Hiring demands are helping to shift employers’ views on candidates’ academic experience

drew-graham-321151-unsplash-1A college degree has historically been a basic prerequisite for many IT — and other — high-paying jobs; and that may still be the case at a number of organizations.

A 2018 assessment conducted by the Association of American Colleges & Universities found 82 percent of executives and 75 percent of hiring managers feel it’s very important or absolutely essential for individuals to complete a college education.

In certain fields, however, employers’ hiring needs are outpacing the amount of available candidates with a four-year degree.

Thirteen percent more computer and IT jobs were available in the U.S. from 2002 to 2012, for instance; yet the number of computer and IT degrees students completed during that time period actually declined by 11 percent, according to research from CareerBuilder and Economic Modeling Specialists.

CareerBuilder noted the drop may partially be due to tech workers obtaining training through more informal programs. Coupled with the escalating demand for talent in the information and communication technologies sector — 41 percent of organizations expect to expand their workforce through 2022, according to a World Economic Forum report — the trend could cause the amount of companies that don’t require a degree to increase.

Today, a number are focusing on factors other than a traditional degree when assessing potential candidates.

Could your organization benefit from one of the following approaches?

Considering alternative credentials

Even if a college education isn’t a set requirement, employers often want candidates to have some sort of recognized qualification.

Human resource leaders that participated in a Learning House survey identified tech and IT roles as the hardest to fill. All but one percent said they’re open to hiring candidates without a four-year degree — the largest percentage (66 percent) said they’re willing to consider candidates that possess a recognized certification; 47 percent are amenable to hiring jobseekers who have degrees from massive open online courses — and 24 percent will consider jobseekers who have a digital badge, instead of a traditional degree.

Prizing real-world practice

IBM’s vice president of talent told CNBC in 2017 that roughly 15 percent of the individuals the company hires in the U.S. do not have four-year degrees. In lieu of graduating from college, IBM reportedly looks for candidates that have some training, such as vocational classes — and hands-on experience.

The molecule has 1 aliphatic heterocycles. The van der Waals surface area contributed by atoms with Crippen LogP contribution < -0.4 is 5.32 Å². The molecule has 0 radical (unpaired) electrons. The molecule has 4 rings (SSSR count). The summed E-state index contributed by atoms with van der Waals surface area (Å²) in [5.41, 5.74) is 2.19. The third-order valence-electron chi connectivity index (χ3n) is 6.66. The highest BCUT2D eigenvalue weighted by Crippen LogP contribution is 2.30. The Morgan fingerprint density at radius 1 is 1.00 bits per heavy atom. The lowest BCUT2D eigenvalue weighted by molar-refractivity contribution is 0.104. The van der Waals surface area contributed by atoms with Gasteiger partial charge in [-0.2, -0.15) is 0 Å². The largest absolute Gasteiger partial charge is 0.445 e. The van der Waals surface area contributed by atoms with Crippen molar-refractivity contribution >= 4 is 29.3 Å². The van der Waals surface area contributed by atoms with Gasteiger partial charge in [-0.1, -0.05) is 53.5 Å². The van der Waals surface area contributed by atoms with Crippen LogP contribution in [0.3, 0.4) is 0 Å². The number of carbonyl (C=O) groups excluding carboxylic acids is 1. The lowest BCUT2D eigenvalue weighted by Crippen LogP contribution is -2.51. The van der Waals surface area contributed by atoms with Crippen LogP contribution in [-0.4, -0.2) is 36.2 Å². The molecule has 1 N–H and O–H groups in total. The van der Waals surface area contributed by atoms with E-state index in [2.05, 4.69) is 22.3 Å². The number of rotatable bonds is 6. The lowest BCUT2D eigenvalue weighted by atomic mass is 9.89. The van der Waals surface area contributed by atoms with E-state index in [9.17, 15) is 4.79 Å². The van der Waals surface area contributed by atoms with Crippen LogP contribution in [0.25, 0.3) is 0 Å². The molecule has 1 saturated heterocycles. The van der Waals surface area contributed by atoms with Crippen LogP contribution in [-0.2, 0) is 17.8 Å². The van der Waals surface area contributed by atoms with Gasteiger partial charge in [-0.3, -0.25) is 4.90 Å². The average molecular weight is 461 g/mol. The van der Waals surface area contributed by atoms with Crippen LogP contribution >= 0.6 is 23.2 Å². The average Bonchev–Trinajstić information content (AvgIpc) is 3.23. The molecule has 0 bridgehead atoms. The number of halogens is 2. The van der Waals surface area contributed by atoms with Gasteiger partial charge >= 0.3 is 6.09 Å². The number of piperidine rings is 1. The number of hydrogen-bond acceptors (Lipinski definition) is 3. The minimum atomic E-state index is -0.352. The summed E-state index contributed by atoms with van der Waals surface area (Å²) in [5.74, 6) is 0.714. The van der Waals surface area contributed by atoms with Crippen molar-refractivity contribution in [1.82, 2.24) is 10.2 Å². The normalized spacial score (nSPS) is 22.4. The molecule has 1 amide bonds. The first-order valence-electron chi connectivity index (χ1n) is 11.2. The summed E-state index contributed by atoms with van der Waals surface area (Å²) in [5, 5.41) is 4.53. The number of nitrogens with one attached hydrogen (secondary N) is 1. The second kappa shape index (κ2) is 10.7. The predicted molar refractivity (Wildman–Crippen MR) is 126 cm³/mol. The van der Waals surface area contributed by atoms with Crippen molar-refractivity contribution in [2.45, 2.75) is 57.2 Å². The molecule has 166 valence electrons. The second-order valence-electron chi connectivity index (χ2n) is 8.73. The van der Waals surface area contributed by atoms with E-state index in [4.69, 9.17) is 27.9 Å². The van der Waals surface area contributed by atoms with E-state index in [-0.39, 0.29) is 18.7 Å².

fancycrave-277756-unsplashOffering educational opportunities

In addition to finding the majority of the hiring managers and executives it spoke to support candidates having a four-year degree, AAC&U’s research indicated many of the same respondents do not feel a college education currently imparts the skills students need to be able to advance in the workplace.

Just 34 percent of executives and 25 percent of managers believe most recent graduates possess the knowledge and skills to be promoted. As a result, employers that are determined to hire candidates who have completed college — along with companies that don’t require a degree — may want to consider building additional training and mentoring opportunities into recent grads’ workplace experience.

Even if new hires have the necessary technical skills to perform their job, many employers are placing a greater emphasis on the importance of soft skills in the workplace; 57 percent say proficiencies such as communication, leadership and collaboration are more important than hard skills, according to LinkedIn data. And not all employees have them: Organizations that participated in a separate LinkedIn survey identified soft skills training as their top 2018 talent development priority.

For more on ways employers are approaching recruiting, view our blog posts about using gamification in recruiting, finding the perfect candidate culture match, revolutionary recruitment campaigns several companies have created, how to know if a candidate is right for a leadership role — and three issues that could be causing your company to provide a less-than-ideal candidate experience.

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